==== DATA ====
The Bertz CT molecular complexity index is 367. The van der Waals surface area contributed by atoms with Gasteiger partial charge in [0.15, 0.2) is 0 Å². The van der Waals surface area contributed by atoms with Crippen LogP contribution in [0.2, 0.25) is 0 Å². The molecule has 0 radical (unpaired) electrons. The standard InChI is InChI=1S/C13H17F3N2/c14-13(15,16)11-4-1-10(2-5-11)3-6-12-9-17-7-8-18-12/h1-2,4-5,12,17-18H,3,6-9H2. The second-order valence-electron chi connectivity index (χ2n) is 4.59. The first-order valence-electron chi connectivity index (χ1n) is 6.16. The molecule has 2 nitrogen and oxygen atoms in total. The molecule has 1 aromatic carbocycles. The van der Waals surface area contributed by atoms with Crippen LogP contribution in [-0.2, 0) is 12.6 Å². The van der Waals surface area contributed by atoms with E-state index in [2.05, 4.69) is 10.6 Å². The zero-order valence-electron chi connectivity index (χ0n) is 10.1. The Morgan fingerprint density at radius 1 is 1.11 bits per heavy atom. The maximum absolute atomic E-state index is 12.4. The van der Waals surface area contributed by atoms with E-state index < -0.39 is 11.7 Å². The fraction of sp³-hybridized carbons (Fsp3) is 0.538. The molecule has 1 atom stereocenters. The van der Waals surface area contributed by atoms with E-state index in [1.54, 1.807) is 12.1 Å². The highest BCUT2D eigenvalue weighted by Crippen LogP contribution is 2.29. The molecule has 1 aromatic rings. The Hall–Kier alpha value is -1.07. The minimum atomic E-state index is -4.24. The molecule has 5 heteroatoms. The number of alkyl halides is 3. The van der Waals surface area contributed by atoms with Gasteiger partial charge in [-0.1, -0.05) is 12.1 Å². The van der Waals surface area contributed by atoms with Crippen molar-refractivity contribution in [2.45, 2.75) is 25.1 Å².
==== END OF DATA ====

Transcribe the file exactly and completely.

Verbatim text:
The Bertz CT molecular complexity index is 367. The van der Waals surface area contributed by atoms with Gasteiger partial charge in [0.15, 0.2) is 0 Å². The van der Waals surface area contributed by atoms with Crippen LogP contribution in [0.2, 0.25) is 0 Å². The molecule has 0 radical (unpaired) electrons. The standard InChI is InChI=1S/C13H17F3N2/c14-13(15,16)11-4-1-10(2-5-11)3-6-12-9-17-7-8-18-12/h1-2,4-5,12,17-18H,3,6-9H2. The second-order valence-electron chi connectivity index (χ2n) is 4.59. The first-order valence-electron chi connectivity index (χ1n) is 6.16. The molecule has 2 nitrogen and oxygen atoms in total. The molecule has 1 aromatic carbocycles. The van der Waals surface area contributed by atoms with Crippen LogP contribution in [-0.2, 0) is 12.6 Å². The van der Waals surface area contributed by atoms with E-state index in [2.05, 4.69) is 10.6 Å². The zero-order valence-electron chi connectivity index (χ0n) is 10.1. The Morgan fingerprint density at radius 1 is 1.11 bits per heavy atom. The maximum absolute atomic E-state index is 12.4. The van der Waals surface area contributed by atoms with E-state index < -0.39 is 11.7 Å². The fraction of sp³-hybridized carbons (Fsp3) is 0.538. The molecule has 1 atom stereocenters. The van der Waals surface area contributed by atoms with E-state index in [1.54, 1.807) is 12.1 Å². The highest BCUT2D eigenvalue weighted by Crippen LogP contribution is 2.29. The molecule has 1 aromatic rings. The Hall–Kier alpha value is -1.07. The minimum atomic E-state index is -4.24. The molecule has 5 heteroatoms. The number of alkyl halides is 3. The van der Waals surface area contributed by atoms with Gasteiger partial charge in [-0.1, -0.05) is 12.1 Å². The van der Waals surface area contributed by atoms with Crippen molar-refractivity contribution in [2.45, 2.75) is 25.1 Å².